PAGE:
Here in Canada's far north, spring hasn't quite arrived. Yes, our spruce tips and poplar buds have appeared, but berry season seems very far away. Yet recently someone asked me how to make no-cook jam, and I realized that it is actually a wonderful hands-on homeschool activity.
While we homeschool year-round, in the summer months we ease up a bit. We enjoy art and science activities outdoors - including gardening and harvesting whatever we can forage from our property.
This includes rosehips, cranberries, blueberries, and everbearing raspberries. Several years ago we learned how to make no-cook jam with everbearing raspberries from the bushes behind our water tank room.
It seems to me that our everbearing raspberries aren't nearly as sweet or flavorful as the wild raspberries growing on the rocks further away from the house. However, they're plentiful.
I can pick them fast. It took me about thirty minutes to gather what we needed to make one batch of no-cook everbearing raspberry jam.
It has been over twenty years since I've made jam. So I took the easy route and simply used the basic no-cook jam recipe that came with the package of Certo pectin.
Preserving for Self-Reliance
Whether we are foraging with the kids, working in our northern garden, processing meat chickens or fishing, preserving our food is an important activity in our home.
Like so many of our readers, we just don't know what the future holds. Food security in the north has long been an issue. Shipping costs are high, and weather-related delays all too common.
I feel much less anxiety knowing that we can gather, grow, and raise the food we need to feed our family. And that means finding ways to preserve it to last through our long, cold winter months.
Now, as a major cookbook collector, I'm pretty sure I have at least ten or twenty old-fashioned raspberry jam recipes in my cookbook collection. However, this was a simple recipe to make with the girls. And by the way, if you haven't yet picked up a copy of the Ball Book of Preserving, I highly recommend it.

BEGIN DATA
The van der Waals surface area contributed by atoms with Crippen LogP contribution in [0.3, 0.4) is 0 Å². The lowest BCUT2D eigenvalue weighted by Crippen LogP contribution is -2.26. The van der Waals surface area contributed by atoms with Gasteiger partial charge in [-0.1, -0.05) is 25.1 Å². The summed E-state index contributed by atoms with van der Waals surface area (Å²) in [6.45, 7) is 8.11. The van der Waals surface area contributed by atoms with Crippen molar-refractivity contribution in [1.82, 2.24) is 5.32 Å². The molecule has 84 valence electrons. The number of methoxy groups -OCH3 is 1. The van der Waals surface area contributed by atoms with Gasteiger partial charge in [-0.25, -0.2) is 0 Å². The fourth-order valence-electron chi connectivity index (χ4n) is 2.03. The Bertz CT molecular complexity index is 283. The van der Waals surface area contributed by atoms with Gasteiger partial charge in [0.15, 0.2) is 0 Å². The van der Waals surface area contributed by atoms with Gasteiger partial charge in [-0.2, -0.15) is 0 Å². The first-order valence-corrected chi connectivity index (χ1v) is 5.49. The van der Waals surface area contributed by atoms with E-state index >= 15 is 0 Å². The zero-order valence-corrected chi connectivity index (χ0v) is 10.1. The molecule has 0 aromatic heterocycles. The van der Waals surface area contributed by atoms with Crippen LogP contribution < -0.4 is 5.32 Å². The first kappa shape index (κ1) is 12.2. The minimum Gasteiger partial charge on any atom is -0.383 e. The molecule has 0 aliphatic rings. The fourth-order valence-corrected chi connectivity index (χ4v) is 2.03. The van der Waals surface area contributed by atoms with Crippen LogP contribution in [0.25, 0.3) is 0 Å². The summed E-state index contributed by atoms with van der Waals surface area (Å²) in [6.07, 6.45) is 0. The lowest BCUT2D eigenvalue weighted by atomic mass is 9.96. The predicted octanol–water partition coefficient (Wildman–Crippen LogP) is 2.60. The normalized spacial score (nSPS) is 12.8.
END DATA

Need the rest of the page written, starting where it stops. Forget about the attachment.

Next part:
I'm always looking for ways to include homestead skills and lessons into our days. In fact, I'm often learning right alongside them as part of our homeschooling and homesteading life.
Here's how we did it.
How to Make No-Cook Jam with Everbearing Raspberries
First, pick your raspberries. You'll need at least six cups of fresh everbearing raspberries to produce the three cups of crushed berries the recipe calls for.
Next, wash them gently. I found that our berries were pretty delicate compared to the more compact wild berries we picked a few weeks ago.
Lay them on a cookie sheet or plate in one layer, and start mashing them up.
This is a great job for little hands, and my four-year-old was eager to get mashing with a potato masher. While you can strain out the seeds, we didn't bother.
Measure three cups of mashed raspberries.
Next, pour them into a bowl and add the sugar that your recipe calls for. Let the raspberry/sugar mix sit for ten minutes.
During this time, in a saucepan mix your pectin crystals (I used Certo by Kraft) with ¾ cups of water. Bring to a boil and let it simmer. I let it go for about three minutes. Add this to your raspberry/sugar mixture.
Then simply ladle (or pour) it into clean, dry glass jars. The instructions that came with the pectin said not to sterilize the jars. I just washed them out with boiling water to be extra-safe.
After letting our jam cool for 24 hours, we decided to freeze all the jars but one. Fresh jam on toast for breakfast, friends.
This post is part of the Homestead in Your Homeschool Series which is included in the Homeschooling Fun Through the Summer series 2021.
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